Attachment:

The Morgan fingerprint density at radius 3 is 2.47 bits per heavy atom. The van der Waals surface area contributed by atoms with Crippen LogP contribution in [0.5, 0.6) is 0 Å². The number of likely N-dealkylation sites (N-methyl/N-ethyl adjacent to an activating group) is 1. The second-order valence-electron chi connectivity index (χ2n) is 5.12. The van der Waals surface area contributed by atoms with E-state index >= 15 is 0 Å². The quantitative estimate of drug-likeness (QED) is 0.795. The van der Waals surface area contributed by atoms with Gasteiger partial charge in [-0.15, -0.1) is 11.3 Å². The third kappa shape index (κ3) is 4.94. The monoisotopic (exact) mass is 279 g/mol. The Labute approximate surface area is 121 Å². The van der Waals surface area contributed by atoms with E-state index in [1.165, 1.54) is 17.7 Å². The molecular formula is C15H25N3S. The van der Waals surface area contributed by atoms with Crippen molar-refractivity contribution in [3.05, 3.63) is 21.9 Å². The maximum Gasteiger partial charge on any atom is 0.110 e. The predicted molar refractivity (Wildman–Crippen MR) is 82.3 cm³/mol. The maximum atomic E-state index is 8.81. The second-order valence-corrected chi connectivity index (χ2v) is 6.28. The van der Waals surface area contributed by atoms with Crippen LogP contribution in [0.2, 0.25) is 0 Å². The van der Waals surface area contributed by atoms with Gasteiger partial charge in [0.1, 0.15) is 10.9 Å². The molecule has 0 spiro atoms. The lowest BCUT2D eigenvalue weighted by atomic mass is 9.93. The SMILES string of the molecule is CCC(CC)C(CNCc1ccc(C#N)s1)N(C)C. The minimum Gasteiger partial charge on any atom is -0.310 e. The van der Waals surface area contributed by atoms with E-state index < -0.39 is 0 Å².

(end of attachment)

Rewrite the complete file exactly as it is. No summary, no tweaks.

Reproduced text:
The Morgan fingerprint density at radius 3 is 2.47 bits per heavy atom. The van der Waals surface area contributed by atoms with Crippen LogP contribution in [0.5, 0.6) is 0 Å². The number of likely N-dealkylation sites (N-methyl/N-ethyl adjacent to an activating group) is 1. The second-order valence-electron chi connectivity index (χ2n) is 5.12. The van der Waals surface area contributed by atoms with E-state index >= 15 is 0 Å². The quantitative estimate of drug-likeness (QED) is 0.795. The van der Waals surface area contributed by atoms with Gasteiger partial charge in [-0.15, -0.1) is 11.3 Å². The third kappa shape index (κ3) is 4.94. The monoisotopic (exact) mass is 279 g/mol. The Labute approximate surface area is 121 Å². The van der Waals surface area contributed by atoms with E-state index in [1.165, 1.54) is 17.7 Å². The molecular formula is C15H25N3S. The van der Waals surface area contributed by atoms with Crippen molar-refractivity contribution in [3.05, 3.63) is 21.9 Å². The maximum Gasteiger partial charge on any atom is 0.110 e. The predicted molar refractivity (Wildman–Crippen MR) is 82.3 cm³/mol. The maximum atomic E-state index is 8.81. The second-order valence-corrected chi connectivity index (χ2v) is 6.28. The van der Waals surface area contributed by atoms with Crippen LogP contribution in [0.2, 0.25) is 0 Å². The van der Waals surface area contributed by atoms with Gasteiger partial charge in [0.1, 0.15) is 10.9 Å². The molecule has 0 spiro atoms. The lowest BCUT2D eigenvalue weighted by atomic mass is 9.93. The SMILES string of the molecule is CCC(CC)C(CNCc1ccc(C#N)s1)N(C)C. The minimum Gasteiger partial charge on any atom is -0.310 e. The van der Waals surface area contributed by atoms with E-state index < -0.39 is 0 Å².